Summer has officially come to an end.
I mean, you still break out in a sweat just walking out to the car in the afternoon and the first official day of fall is still a month and a half away. But we are back into our fall routines and the time of staying up late and no homework is over.
As a mom who works full-time and is also a writer, summer doesn’t mean much change for me. The kids still go to “school,” the amazing kids camp offered to staff kids at the church where I work. My hours don’t change, so I have to make an intentional effort for summer to feel different.
It is also hard for me as someone who struggles with perfectionism and striving to make myself unwind. I knew going into this summer, though, that I needed a different kind of season. My life couldn’t keep going at the velocity that had become normal.
It wasn’t even a number of events or the two jobs that had become the problem. It was an attitude of my heart.
I looked at her innocent little eyes and saw not one worry about meeting others expectations or a hint of hurry.
I entered summer just trying to make it through the week, counting down the days until the next family getaway or fun event. But my daily life needed a serious injection of the lazy days of summer.
I avoided social media because if I saw one more mom who had the summer off with her kids talking about how good life was by the pool I was going to throw my computer across the room.
Can you tell I needed a break?
There is this one thing we do every summer as a family that I begin counting down to in January.
I am serious.
We set a date for the beach early in the year and as I get closer to the date, I post some kind of countdown in my house.
All year I look at the canvas above my kitchen sink with longing. It is a photo of this long dock that is sheltered by the haunting arches of live oaks. The Intracoastal Waterway on which the house sits is like a little haven in the world – and in my year.
It isn’t just the location that I love, although coastal Carolina is one of my favorite places on earth. It is also the company.
My two best friends from college live many miles from me. I can’t just hop in the car to see these girls that knew my dark years and my rededication to the Lord, the way He changed my life and the ups and downs of the past fifteen years of my life.
So, once a year we load our families in our vehicles and make the long trek to the beach house. I literally can feel myself begin to breathe differently when I step foot into that house.
Life slows down. There are no schedules or plans except the routine we have gotten into over the past nine years of our annual ritual. I lie on the dock and talk about life with people who actually have taken the time to know me. The real me. The dark. The good. The crazy. And they love me so wholly anyway.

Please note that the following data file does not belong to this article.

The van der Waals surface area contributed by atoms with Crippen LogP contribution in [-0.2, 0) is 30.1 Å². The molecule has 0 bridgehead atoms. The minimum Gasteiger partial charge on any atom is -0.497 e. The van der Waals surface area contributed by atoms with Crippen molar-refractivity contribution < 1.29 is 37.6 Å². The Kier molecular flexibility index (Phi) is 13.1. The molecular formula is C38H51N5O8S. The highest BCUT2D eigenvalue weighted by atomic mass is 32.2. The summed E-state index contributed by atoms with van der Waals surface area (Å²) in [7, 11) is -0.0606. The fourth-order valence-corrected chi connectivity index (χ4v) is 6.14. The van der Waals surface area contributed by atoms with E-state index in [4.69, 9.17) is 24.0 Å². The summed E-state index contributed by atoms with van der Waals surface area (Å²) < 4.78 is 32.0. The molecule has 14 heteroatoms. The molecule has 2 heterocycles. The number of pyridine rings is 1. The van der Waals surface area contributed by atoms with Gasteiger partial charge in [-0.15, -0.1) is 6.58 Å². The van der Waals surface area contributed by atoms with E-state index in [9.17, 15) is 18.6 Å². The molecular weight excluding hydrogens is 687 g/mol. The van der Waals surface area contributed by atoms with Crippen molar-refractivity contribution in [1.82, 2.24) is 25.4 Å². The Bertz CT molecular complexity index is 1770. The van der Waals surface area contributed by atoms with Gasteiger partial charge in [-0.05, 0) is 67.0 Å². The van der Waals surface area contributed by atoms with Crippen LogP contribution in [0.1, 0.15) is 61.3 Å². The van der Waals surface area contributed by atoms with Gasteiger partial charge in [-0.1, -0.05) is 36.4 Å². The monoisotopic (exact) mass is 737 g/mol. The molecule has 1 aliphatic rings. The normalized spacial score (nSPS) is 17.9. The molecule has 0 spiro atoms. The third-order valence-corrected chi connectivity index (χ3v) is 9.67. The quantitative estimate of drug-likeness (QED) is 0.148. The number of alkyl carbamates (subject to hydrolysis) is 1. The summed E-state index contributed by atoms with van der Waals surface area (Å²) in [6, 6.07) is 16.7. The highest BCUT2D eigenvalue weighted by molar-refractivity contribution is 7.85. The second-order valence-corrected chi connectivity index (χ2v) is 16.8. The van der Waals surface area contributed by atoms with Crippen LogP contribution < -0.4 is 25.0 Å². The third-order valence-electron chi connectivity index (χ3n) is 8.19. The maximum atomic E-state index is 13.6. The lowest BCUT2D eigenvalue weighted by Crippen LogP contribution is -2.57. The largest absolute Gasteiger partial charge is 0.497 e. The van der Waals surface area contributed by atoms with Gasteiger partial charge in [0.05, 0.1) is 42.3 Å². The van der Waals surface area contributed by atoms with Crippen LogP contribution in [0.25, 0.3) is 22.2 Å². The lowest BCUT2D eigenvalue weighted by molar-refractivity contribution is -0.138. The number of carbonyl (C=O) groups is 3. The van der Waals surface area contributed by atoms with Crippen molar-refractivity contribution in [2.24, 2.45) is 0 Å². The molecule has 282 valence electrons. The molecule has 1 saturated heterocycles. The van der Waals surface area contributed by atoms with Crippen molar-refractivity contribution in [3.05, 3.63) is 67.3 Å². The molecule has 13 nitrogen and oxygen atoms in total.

Later in the summer when my anxiety had gotten high again and I found myself aching for another opportunity to run away, something hit me.
It isn’t the escape from reality I was missing. It was the authentic community I find in my best friends. It was being known.
I looked around my own little community – a mom and dad I talk to nearly every night but don’t see nearly enough; my sister who is a best friend but our lives stay so often too busy; co-workers I sometimes go all day without seeing as I sit staring at a computer all day.
In my own home my husband and I sit in the same room after putting the kids to bed but are often on different tasks until we fall in bed exhausted. My kids are small but getting more able to really converse and are full of curiosity and wonderful questions that I so often don’t really hear.
I realized the community I so crave is right at my fingertips but so often kept at bay because of the tasks that take precedence over people in our culture, in my life.
So, I said no to some events this summer. I wasn’t at church every time the door opened. I let some invitations go. I would go to the gym earlier so I could feed the kids before and then get home for a late night at-home date with my husband. I played more games with the kids and had more real conversations with my six year old.
I looked at her innocent little eyes and saw not one worry about meeting others expectations or a hint of hurry. I found myself wanting to be more like her and trying to take those deep breaths, the beach house kind of breaths, when hurry would creep into my heart. It wasn’t a picture perfect summer but it was progress.
So, now summer is over.
But I am trying to take a little more of the summer slow into my fall. Into my every day. Into my heart.
Join the Conversation – How do you slow down and make time for community in the busyness of life? What did God say to you in this last season of your life?